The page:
For the 45th anniversary celebration, Ross Transport commissioned new maroon, gun metal grey and magenta prime movers. The magenta Kenworth made a splash, especially on social media, where the fleet maintains a routine presence.

“I’ve probably got the most varied and multiple coloured truck fleet in the country,” says Alan.

The ‘Bluey’ features the new Detroit DD16 driveline.

That’s a claim he can back up. Many of the truck and dog combinations, depending on the OEM, feature iconic cartoon characters, superheroes and other figures from popular culture brandished on the cabs and sides of the tippers.

Raising funds for families affected by life threatening medical conditions, the Illawarra Convoy Free Family Fun Day is the largest truck and motorbike convoy in the country. Ross Transport has been an event sponsor for many years.

This is where its comic book inspired truck combinations first originated.

The Convoy raises up to $2.5 million thanks, in part, to the efforts of local businesses like Ross Transport.

This year marks the 20th anniversary of the Convoy.

The new ‘Bluey’ Western Star 48X with the DD16 is, not surprisingly in light of the show’s current popularity, generating enormous feedback from the public according to Alan.

It’s for this reason that Tru receives dozens of messages every week concerning the ‘Bluey truck.’

“People thank us and will beep the truck and they will message saying they waved to the driver and the driver waved back and it made their kids smile that day,” she says. “It’s definitely striking a chord with children and families.”

It got immediate attention, in fact, from the moment they launched the unit in April.

To the point it has gone viral on TikTok where they have had nearly 200,000 views of the first post unveiling it, supplanting the ‘pink Kenworth’ for most views on their social media.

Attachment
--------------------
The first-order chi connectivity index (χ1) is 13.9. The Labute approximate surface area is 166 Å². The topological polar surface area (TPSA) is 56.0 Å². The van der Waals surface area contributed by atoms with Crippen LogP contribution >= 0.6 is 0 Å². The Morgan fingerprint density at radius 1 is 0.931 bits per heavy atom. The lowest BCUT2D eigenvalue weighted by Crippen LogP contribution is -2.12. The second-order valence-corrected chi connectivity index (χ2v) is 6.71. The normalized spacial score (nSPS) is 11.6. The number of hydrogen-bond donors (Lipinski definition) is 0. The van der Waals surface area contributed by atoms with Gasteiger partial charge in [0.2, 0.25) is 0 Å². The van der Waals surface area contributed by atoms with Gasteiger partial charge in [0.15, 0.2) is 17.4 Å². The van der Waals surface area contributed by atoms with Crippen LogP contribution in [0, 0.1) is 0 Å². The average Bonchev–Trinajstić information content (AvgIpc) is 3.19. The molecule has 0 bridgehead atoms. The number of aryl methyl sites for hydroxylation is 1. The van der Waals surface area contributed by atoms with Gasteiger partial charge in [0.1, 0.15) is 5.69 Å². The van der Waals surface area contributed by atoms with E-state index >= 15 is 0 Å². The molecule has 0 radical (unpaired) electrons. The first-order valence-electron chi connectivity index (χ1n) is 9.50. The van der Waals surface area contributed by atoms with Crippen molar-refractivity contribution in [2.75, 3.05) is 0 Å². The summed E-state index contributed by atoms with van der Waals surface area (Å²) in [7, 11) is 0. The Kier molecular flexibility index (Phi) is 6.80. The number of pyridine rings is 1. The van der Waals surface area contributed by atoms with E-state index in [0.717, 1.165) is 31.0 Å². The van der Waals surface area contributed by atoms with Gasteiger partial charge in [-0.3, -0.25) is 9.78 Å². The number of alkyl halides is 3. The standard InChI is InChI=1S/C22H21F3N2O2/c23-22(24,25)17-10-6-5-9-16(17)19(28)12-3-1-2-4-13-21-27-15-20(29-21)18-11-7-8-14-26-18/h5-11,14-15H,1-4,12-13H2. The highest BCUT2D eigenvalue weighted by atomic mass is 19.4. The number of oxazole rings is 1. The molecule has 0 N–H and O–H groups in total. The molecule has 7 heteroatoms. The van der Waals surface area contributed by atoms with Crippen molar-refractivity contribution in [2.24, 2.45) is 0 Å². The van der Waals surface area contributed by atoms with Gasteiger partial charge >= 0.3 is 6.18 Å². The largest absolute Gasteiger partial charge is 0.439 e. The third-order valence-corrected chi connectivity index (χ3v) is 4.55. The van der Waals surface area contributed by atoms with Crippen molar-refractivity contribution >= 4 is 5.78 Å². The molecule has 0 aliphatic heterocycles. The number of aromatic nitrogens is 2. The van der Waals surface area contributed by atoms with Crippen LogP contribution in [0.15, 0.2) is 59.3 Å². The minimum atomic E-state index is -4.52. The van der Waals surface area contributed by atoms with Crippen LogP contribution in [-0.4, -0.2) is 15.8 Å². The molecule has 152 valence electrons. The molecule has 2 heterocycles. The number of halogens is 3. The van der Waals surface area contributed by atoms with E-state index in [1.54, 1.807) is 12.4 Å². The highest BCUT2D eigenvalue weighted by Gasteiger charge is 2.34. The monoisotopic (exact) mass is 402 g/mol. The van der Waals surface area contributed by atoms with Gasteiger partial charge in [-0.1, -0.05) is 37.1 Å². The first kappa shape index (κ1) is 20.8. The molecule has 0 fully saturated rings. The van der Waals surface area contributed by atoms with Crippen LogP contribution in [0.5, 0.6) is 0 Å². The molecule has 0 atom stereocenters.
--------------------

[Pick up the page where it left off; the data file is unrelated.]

“We want to change the perception of the public of what trucks and truck drivers are,” says Alan. “We’re not bad people. Most of us have families and care about this world.”

Speaking of changing perceptions, the support from Penske Australia, Alan notes, is now exemplary, marking a major improvement in recent years.

“I have to say Penske has come a long way in the last 12 months particularly with their servicing capabilities,” he says.

“The changes made in the Sydney dealership has changed the product for us as well.”

The first signs of change were evident three years ago in Sydney according to Alan, who says after a slow start the change management process is now in full effect.

“In Sydney Penske has got a new manager, Ben Holden, and it’s gone on leaps and bounds since then,” he says.

“They have made it much simpler for us to work with their people. It’s great now.”

Alan is hoping to scale down in the coming years, by, in part, moving some assets over to his daughter Tru who runs her own business when she’s not helping out Alan. Only the goal of scaling down is not working.

Despite meeting his original goal of having 50 trucks by the age of 50, he’s now up to 70 at the age of 62. “I was supposed to go down after 50,” he says. “Next year is the 50th anniversary of the business. There will be at least one more on the way for that.”